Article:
No. It doesn’t. And even if it does or did it is unacceptable.
No one should go to school in fear. No one should be led to believe that it’s okay to be punched, stabbed, hit or verbally abused.
At one point in the film a man in law enforcement talks about Ja’Maya, a bullying victim who brought a gun on the bus to scare her assailants, he said, “To me, there’s nothing, no amount of bullying, or teasing, or picking on, or whatever. There’s nothing unless someone was actually whipping on this girl every day, unless someone was hitting this young lady in the head and being physically brutal to her, there’s nothing to me that justifies her taking a gun on the bus, I don’t care what it is.” We are past the point of sticks and stones, words can and do hurt, sometimes even more than physical abuse. David Long, father of Tyler Long, a boy who took his own life as a result of bullying said, “Did Tyler ever come home with blood on his face? No.” And yet he was still driven to a point by bullies where he believed he was worthless enough to end his own life.
These are kids. Kids being called faggots, pushed into lockers, choked, and having their heads sat on by other kids. When Alex said, “They push me so far that I want to become the bully,” my heart stopped. Here is a miracle baby who loves his family, takes care of his little sister and wants nothing more than to have a friend, feeling as though he has no other option but to become the bad guy.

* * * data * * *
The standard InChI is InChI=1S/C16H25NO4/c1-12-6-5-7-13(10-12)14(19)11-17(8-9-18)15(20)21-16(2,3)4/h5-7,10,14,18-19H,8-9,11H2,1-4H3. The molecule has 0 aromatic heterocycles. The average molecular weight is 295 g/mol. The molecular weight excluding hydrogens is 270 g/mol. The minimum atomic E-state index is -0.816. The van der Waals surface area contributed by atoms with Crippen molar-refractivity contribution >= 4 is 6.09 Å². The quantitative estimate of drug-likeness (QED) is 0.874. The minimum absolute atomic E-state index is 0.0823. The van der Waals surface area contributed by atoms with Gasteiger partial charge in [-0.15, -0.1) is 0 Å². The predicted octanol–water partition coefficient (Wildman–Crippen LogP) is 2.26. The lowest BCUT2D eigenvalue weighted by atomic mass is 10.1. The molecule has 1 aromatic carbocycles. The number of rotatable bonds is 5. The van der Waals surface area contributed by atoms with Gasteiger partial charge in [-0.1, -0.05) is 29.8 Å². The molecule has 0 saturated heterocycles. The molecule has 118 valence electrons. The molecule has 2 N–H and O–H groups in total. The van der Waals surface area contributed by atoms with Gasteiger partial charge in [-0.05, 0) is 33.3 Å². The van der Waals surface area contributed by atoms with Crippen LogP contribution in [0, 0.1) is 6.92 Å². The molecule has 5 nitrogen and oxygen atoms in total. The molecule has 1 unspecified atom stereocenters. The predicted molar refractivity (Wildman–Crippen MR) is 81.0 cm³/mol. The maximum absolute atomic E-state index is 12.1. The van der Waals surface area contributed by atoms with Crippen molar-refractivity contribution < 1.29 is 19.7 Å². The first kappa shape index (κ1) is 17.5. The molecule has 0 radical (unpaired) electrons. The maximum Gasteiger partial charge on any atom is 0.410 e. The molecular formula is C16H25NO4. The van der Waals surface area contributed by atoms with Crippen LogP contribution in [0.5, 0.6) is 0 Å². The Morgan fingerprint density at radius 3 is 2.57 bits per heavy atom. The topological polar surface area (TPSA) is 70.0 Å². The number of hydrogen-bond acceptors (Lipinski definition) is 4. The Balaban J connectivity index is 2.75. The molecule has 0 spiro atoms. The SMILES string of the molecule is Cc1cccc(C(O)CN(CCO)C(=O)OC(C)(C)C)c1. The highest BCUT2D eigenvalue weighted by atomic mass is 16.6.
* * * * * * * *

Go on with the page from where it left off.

“He handed me the microphone and said ‘Go. Go and make your film make it as fast as you can and save as many lives as possible.'”
One of the questions I was able to ask Lee was about which moment was the most emotional for him after witnessing so much. His response was the Ty Smalley funeral, which wasn’t originally going to be a part of the film. Lee said he was in Ft. Worth filming another story when he heard about the Smalleys, and his producer was able to get in touch with the family through the funeral director and gain permission to film the funeral. “I’m not a journalist, I’m not the type who just rolls up and starts filming with a camera. So for me that was really hard.” Lee said he had almost no contact with the family until the dad, Kirk Smalley, handed back his microphone at the end of the day. “He handed me the microphone and said ‘Go. Go and make your film make it as fast as you can and save as many lives as possible.'”